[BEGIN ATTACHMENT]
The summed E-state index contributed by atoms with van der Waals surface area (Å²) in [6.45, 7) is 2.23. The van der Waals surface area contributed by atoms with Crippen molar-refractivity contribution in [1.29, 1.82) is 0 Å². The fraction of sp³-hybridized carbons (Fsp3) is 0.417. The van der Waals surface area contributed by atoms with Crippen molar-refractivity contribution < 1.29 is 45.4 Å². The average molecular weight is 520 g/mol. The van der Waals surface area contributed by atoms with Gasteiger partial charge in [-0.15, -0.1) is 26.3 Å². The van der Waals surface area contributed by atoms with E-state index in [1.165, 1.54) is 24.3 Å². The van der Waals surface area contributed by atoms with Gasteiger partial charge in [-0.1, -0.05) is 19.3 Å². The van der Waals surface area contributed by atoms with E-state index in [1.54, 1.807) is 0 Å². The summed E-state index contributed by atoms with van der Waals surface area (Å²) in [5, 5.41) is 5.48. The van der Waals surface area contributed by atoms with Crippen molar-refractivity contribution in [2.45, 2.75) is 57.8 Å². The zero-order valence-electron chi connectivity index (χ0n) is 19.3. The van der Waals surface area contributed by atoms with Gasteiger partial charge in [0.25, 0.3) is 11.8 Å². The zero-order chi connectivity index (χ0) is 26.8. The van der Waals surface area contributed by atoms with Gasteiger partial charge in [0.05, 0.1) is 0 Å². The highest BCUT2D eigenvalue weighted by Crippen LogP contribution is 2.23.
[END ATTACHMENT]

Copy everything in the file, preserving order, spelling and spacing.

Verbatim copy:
The summed E-state index contributed by atoms with van der Waals surface area (Å²) in [6.45, 7) is 2.23. The van der Waals surface area contributed by atoms with Crippen molar-refractivity contribution in [1.29, 1.82) is 0 Å². The fraction of sp³-hybridized carbons (Fsp3) is 0.417. The van der Waals surface area contributed by atoms with Crippen molar-refractivity contribution < 1.29 is 45.4 Å². The average molecular weight is 520 g/mol. The van der Waals surface area contributed by atoms with Gasteiger partial charge in [-0.15, -0.1) is 26.3 Å². The van der Waals surface area contributed by atoms with E-state index in [1.165, 1.54) is 24.3 Å². The van der Waals surface area contributed by atoms with Gasteiger partial charge in [-0.1, -0.05) is 19.3 Å². The van der Waals surface area contributed by atoms with E-state index in [1.54, 1.807) is 0 Å². The summed E-state index contributed by atoms with van der Waals surface area (Å²) in [5, 5.41) is 5.48. The van der Waals surface area contributed by atoms with Crippen molar-refractivity contribution in [2.45, 2.75) is 57.8 Å². The zero-order valence-electron chi connectivity index (χ0n) is 19.3. The van der Waals surface area contributed by atoms with Gasteiger partial charge in [0.25, 0.3) is 11.8 Å². The zero-order chi connectivity index (χ0) is 26.8. The van der Waals surface area contributed by atoms with Gasteiger partial charge in [0.05, 0.1) is 0 Å². The highest BCUT2D eigenvalue weighted by Crippen LogP contribution is 2.23.